Daily TWiP ArchivesSomething interesting has happened on (just about) every day of the year, and Daily TWiP provides the proof. An offshoot of my local events column The Week in Preview (affectionately known as TWiP), Daily TWiP was published April 2008-Aug. 2011 and is still giving readers reasons to celebrate.
More in "Daily TWiP"
- Daily TWiP - Oct. 23: National Mole Day
- Daily TWiP - June 18: International Picnic Day
- Daily TWiP - June 30, 1859: The Great Blondin crosses Niagara Falls on a tightrope
- Daily TWiP - Dec. 1, 1761: Famed wax sculptor Madame Tussaud born
- Daily TWiP - Dec. 4: National Cookie Day
- Daily TWiP - Oct. 8: National Fluffernutter Day
- Daily TWiP - Sept. 7, 1936: "Benjamin," the last thylacine, dies
- Daily TWiP - Nov. 12, 1933: First photograph of the Loch Ness Monster taken
- Daily TWiP - April 1, 1957: The BBC pulls off its infamous spaghetti tree hoax
- Daily TWiP - April 11, 1954: The most boring day of the 20th century
- Daily TWiP - May 3, 1978: The first spam email is sent
- Daily TWiP - Feb. 28, 1939: The non-word “dord” is discovered in Webster’s New International Dictionary
- Daily TWiP - March 3, 1931: "The Star-Spangled Banner," set to the tune of an English drinking song, becomes the U.S. national anthem
- Daily TWiP - May 16, 1777: The American with the most valuable autograph is fatally wounded in a duel
- Daily TWiP - May 25: Towel Day and Geek Pride Day
- Daily TWiP - June 30: National Ice Cream Soda Day
- Daily TWiP - July 22: Spoonerism Day
- Daily TWiP - Aug. 13: International Left-Handers' Day
- Daily TWiP - Aug. 23, 1784: The short-lived state of Franklin declares its independence from North Carolina
- Daily TWiP - Feb. 5, 1897: The Indiana General Assembly unanimously votes to change the value of pi
- Daily TWiP - March 10: International Day of Awesomeness and Chuck Norris' birthday
- Daily TWiP - Jan. 25: National Irish Coffee Day
- Daily TWiP - Nov. 30, 1954: Ann Hodges becomes the first person hit by a meteorite
- Daily TWiP - Oct. 6, 1582 does not happen in certain countries
- Daily TWiP - Sept. 17, 1859: Joshua A. Norton declares himself Emperor of the United States
- Daily TWiP - Sept. 30, 2004: First images of a live giant squid in its natural habitat are taken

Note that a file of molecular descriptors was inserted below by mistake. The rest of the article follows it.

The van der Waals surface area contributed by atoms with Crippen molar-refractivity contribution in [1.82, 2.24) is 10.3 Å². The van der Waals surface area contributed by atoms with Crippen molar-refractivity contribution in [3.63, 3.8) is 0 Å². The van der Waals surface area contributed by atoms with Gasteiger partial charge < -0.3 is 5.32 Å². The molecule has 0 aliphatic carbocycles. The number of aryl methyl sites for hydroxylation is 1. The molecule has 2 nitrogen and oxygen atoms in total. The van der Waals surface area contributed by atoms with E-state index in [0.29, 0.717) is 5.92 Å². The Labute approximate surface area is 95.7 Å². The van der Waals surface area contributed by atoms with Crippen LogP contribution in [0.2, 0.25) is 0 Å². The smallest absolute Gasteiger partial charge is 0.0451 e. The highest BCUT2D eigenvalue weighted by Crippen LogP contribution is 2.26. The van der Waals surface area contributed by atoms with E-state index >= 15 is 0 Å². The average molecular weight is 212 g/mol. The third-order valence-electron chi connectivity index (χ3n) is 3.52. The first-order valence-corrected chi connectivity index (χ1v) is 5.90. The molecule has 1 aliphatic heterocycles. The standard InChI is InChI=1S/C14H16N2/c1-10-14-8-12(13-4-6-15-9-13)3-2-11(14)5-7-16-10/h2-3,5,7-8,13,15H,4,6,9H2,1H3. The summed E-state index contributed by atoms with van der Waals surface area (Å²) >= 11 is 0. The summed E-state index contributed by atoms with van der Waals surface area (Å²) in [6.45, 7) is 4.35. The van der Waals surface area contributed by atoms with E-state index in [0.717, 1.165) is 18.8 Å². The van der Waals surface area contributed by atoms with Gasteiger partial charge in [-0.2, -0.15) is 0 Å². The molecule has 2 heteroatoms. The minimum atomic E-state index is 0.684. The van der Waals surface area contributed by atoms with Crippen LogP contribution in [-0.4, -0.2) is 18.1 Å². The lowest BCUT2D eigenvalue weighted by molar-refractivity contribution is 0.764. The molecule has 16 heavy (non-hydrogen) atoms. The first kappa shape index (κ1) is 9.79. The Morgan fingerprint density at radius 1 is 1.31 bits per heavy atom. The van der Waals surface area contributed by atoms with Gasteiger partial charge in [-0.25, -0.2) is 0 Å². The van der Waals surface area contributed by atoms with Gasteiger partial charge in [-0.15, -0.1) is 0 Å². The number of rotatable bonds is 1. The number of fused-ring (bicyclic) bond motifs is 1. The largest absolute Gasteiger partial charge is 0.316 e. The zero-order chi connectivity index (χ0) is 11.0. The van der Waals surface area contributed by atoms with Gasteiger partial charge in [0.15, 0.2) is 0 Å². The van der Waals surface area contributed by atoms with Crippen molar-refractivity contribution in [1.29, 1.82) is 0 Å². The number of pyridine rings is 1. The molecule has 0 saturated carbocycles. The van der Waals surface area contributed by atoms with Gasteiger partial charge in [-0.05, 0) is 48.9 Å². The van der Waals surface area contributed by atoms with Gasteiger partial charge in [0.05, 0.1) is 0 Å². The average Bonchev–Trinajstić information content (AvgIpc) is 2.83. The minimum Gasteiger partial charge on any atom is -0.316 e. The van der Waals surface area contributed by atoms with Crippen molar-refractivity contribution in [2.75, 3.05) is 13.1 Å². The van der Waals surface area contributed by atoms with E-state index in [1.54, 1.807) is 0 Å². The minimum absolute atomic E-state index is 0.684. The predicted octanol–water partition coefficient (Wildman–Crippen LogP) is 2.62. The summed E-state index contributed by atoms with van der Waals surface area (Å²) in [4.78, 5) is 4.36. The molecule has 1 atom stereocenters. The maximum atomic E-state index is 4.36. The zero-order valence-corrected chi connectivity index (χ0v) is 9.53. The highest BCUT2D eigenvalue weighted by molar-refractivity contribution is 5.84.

- Daily TWiP - Aug. 27, 1896: The shortest war in recorded history is fought
- Daily TWiP - July 30, 1419: Czechs chuck politicians (literally) during the First Defenestration of Prague
- Daily TWiP - July 21, 356 B.C.: Herostratus destroys one of the Seven Wonders of the World to ensure his own fame
- Daily TWiP - May 14: National Dance Like A Chicken Day
- Daily TWiP - Jan. 26, 2004: Dead whale unexpectedly explodes in Tainan, Taiwan
- Daily TWiP - Jan. 8, 1835: U.S. national debt hits zero for the first and only time
Daily TWiP – Oct. 6, 1582 does not happen in certain countries
Thanks to the switch from the Julian calendar to the Gregorian calendar, Oct. 6, 1582 technically never happened in Spain, Portugal, the Polish-Lithuanian Commonwealth or Italy. These four nations actually lost ten days, following up Thursday, Oct. 4 on the Julian calendar with Friday, Oct. 15 on the Gregorian calendar.
The aforementioned countries were the first to adopt the Gregorian calendar, which was the brainchild of the Catholic Church. At that time, the Church of Alexandria and the Church of Rome were calculating the date of Easter according to different calendars and thus celebrating the holiday on different dates. The natural drift of astronomical events like the equinox also contributed to the confusion.
The goal of the Catholic Church was to celebrate Easter at the time agreed upon at the First Council of Nicaea in 325, which was the first Sunday after the first full moon following the spring equinox. To accomplish this, the churches within the Catholic denomination needed to be using the same calendar.
The Gregorian calendar was essentially a reformed version of the Julian calendar, the main difference being the calculation of leap years. The Gregorian calendar has three less leap days during a 400-year period than the Julian calendar.
Although the Gregorian calendar is a solar calendar, correcting it made it possible to reform the accompanying lunar calendar that was used to calculate the date of Easter. Finally, the Catholic Church hoped, everyone would be on the same page, including those in other Christian denominations.
It took several centuries. Since this was a decision made by the Catholic Church, the switch was only required in the Catholic Church and had to be approved by civic authorities in each country before it could be implemented outside the church.
Spain, Portugal, the Polish-Lithuanian Commonwealth and Italy were predominantly Catholic countries, and were therefore the first to jump on the Gregorian bandwagon. Countries that were non-Christian or predominantly Protestant or Eastern Orthodox were not quite so enthusiastic, but ultimately followed suit. Greece, for example, finally adopted the Gregorian calendar in 1923.
Although the Gregorian calendar is now the international mainstay when it comes to business and civic life, many Eastern Orthodox nations maintain their own calendars for religious purposes, celebrating Easter according to their own calculations.
The Gregorian calendar may not have accomplished its goal of having all Christians celebrate Easter at the same time, but it definitely narrowed things down a bit. Two Easters are much less confusing than, say, 37.
– Teresa Santoski
Originally published Oct. 6, 2010.